The Martin Tower is one of the most recognizable structures within the historic Tower of London complex. It is a 13th-century tower that has stood the test of time and witnessed significant historical events throughout its existence. In this article, we will explore the history, architecture, and significance of the Martin Tower in the Tower of London.
History of The Martin Tower
The Martin Tower was built during the reign of King Henry III, who ruled England from 1216 to 1272. The tower was constructed in the 1230s as part of the king’s expansion of the Tower of London complex. It was originally known as the Jewel Tower and served as a secure storage facility for the royal treasures, including the crown jewels, which were later moved to the Jewel House.
Over the years, the tower was also used for various purposes, including as a records office, a private residence, a royal mint, and a storehouse for artillery. It was during the 16th century that the tower received its current name, the Martin Tower, after a notorious prisoner named John Martin was held there.
In the centuries that followed, the tower continued to play an important role in the history of the Tower of London. During the reign of King Charles II in the 17th century, the tower was used as a prison for high-ranking prisoners, including the Duke of Monmouth, who was executed on Tower Hill in 1685.
The Martin Tower Architecture
The Martin Tower is a well-preserved example of 13th-century military architecture. The tower is circular in shape and has a diameter of approximately 33 feet. It is built from Kentish ragstone, which was a popular building material during the medieval period, and has a height of approximately 39 feet.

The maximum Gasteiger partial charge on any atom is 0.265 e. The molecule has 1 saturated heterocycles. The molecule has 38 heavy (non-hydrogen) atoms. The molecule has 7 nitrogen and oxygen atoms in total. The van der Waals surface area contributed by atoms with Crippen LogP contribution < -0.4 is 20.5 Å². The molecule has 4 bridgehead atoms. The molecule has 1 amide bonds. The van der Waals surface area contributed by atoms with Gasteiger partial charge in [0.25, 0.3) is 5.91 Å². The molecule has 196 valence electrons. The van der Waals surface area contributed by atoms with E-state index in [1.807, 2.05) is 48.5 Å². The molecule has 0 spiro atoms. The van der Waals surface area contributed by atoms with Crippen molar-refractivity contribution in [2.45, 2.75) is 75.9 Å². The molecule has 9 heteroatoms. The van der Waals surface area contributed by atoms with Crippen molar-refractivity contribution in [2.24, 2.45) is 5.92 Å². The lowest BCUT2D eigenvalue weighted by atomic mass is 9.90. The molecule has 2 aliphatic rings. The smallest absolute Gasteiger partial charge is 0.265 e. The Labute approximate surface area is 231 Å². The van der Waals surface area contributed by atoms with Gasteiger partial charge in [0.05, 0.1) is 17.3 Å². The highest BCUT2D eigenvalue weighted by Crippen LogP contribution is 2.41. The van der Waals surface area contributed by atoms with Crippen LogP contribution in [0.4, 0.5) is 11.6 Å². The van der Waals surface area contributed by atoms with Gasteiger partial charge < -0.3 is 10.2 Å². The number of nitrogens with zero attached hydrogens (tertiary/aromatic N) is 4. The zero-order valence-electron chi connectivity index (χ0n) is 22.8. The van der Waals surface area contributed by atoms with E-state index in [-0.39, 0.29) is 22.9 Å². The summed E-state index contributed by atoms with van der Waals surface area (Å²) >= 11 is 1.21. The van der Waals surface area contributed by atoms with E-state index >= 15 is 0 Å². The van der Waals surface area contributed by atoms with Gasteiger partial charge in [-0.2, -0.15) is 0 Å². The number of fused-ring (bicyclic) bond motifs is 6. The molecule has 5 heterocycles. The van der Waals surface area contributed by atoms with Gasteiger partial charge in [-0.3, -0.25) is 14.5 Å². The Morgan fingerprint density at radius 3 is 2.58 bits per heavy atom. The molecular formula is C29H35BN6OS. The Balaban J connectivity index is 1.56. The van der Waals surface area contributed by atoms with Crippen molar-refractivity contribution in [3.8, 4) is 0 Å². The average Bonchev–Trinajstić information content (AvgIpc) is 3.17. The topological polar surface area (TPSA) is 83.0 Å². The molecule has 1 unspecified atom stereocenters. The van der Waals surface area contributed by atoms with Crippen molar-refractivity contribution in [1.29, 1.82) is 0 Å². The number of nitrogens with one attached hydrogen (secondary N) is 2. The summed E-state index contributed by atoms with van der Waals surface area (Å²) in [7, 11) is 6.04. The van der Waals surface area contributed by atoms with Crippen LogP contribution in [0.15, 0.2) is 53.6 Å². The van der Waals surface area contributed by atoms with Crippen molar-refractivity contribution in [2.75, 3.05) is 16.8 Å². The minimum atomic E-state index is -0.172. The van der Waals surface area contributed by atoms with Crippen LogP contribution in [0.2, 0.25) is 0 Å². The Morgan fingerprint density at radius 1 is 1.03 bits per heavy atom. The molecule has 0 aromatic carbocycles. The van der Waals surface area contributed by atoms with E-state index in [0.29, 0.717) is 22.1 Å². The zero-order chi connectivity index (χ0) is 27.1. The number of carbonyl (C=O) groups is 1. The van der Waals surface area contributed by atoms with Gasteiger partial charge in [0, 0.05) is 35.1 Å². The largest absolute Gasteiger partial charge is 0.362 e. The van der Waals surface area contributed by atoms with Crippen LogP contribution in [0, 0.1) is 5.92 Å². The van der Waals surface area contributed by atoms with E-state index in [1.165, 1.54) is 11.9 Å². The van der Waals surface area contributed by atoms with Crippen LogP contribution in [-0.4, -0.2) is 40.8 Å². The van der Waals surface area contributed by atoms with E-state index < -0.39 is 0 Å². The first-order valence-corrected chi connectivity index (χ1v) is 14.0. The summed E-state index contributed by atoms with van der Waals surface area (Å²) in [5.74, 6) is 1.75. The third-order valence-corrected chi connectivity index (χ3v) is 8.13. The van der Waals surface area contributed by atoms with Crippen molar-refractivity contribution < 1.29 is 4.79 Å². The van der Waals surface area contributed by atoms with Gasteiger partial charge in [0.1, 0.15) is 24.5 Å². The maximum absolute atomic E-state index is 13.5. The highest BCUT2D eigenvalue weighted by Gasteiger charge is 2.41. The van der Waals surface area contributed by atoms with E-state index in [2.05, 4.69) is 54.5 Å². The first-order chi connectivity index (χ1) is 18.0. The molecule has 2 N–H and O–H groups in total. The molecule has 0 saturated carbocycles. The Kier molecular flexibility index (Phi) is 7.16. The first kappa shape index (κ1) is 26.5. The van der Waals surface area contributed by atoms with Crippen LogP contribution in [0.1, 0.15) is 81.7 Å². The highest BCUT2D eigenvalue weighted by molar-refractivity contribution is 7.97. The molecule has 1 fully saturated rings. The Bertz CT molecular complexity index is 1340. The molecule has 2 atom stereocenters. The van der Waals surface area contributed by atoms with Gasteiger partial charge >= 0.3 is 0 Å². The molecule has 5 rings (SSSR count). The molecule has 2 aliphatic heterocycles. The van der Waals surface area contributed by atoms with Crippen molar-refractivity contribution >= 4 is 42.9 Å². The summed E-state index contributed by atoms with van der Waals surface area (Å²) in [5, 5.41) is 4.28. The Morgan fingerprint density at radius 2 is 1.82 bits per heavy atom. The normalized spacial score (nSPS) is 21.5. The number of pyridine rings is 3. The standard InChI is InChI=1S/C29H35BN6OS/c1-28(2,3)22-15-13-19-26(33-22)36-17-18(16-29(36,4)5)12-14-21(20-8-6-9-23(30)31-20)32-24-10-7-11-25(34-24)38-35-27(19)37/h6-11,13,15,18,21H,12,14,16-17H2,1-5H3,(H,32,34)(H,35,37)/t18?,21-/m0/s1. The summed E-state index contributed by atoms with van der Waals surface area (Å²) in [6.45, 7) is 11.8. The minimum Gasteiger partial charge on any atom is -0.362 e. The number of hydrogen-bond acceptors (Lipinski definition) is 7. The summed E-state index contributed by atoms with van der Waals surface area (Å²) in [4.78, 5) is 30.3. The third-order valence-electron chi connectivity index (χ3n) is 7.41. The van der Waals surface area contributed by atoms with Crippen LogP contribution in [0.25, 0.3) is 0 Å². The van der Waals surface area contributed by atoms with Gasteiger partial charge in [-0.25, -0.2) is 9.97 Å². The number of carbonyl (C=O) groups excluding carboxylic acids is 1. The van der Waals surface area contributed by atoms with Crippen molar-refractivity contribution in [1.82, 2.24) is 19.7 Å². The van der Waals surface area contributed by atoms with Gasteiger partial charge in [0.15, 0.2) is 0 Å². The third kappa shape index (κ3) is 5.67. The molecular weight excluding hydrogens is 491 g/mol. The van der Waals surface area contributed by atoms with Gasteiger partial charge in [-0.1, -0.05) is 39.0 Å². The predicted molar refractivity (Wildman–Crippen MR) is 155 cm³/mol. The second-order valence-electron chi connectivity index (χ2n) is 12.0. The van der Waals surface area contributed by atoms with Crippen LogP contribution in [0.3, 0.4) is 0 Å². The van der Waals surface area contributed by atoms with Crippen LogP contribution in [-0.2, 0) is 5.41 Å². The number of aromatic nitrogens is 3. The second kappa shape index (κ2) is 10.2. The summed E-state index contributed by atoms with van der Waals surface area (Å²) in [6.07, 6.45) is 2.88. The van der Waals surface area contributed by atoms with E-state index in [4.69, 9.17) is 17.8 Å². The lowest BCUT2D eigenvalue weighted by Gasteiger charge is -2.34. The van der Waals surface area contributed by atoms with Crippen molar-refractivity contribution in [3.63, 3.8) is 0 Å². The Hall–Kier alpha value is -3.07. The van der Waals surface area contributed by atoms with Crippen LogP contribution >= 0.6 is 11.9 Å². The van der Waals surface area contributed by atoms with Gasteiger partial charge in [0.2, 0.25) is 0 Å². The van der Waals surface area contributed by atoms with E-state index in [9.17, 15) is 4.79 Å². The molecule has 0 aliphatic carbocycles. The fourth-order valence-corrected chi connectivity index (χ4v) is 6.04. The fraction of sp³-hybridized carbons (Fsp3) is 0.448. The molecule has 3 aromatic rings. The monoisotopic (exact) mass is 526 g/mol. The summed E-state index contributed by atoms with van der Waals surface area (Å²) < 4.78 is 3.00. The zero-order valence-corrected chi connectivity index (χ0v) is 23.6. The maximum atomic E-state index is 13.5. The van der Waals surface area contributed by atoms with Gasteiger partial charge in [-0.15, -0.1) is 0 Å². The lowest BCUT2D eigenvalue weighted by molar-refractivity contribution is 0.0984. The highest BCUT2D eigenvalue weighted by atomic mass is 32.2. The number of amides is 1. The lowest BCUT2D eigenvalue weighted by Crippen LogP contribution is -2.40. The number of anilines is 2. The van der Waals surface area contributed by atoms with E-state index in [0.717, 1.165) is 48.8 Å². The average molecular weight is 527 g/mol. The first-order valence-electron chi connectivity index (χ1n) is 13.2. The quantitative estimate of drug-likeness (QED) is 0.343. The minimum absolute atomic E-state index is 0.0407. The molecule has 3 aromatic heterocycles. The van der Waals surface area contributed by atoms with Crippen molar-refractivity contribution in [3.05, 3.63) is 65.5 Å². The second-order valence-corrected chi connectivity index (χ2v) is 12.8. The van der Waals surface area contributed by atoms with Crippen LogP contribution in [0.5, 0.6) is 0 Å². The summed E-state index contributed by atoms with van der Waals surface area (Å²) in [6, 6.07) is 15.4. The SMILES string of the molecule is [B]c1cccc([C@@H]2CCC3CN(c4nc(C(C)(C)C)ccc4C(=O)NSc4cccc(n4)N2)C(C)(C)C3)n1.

The tower has three floors, each of which has a vaulted ceiling. The ground floor was originally used as a storage room and has a low, narrow entrance that was designed to make it difficult for intruders to enter. The first floor was used as a living space, and the second floor was used as a guardroom.
One of the most interesting features of the Martin Tower is its original timber roof, which is a rare surviving example of medieval carpentry. The roof has a conical shape and is made up of eight oak beams that converge at the top of the tower.
The Martin Tower Significance
The Martin Tower is an important historical landmark that has played a significant role in the history of the Tower of London. Its construction during the reign of King Henry III was part of the king’s effort to strengthen the fortress and make it more secure. The tower’s use as a storage facility for the crown jewels was an important part of its history, and it remained a vital part of the Tower of London complex until the jewels were moved to the Jewel House.
The tower’s use as a prison during the 16th and 17th centuries is also an important part of its history. Many high-ranking prisoners were held there, and it is likely that some of them were subjected to torture and other forms of punishment. The tower’s association with these dark and sometimes gruesome events has helped to make it one of the most popular attractions within the Tower of London complex.
Today, the Martin Tower is open to the public as part of the Tower of London tour. Visitors can explore the tower and learn about its history and significance, as well as enjoy stunning views of the surrounding area from the tower’s upper levels.
The Martin Tower is a fascinating and historic structure that has played an important role in the history of the Tower of London. Its construction during the reign of King Henry III was part of a larger effort to strengthen the fortress and make it more secure, and its use as a storage facility for the crown jewels was an important part of its history.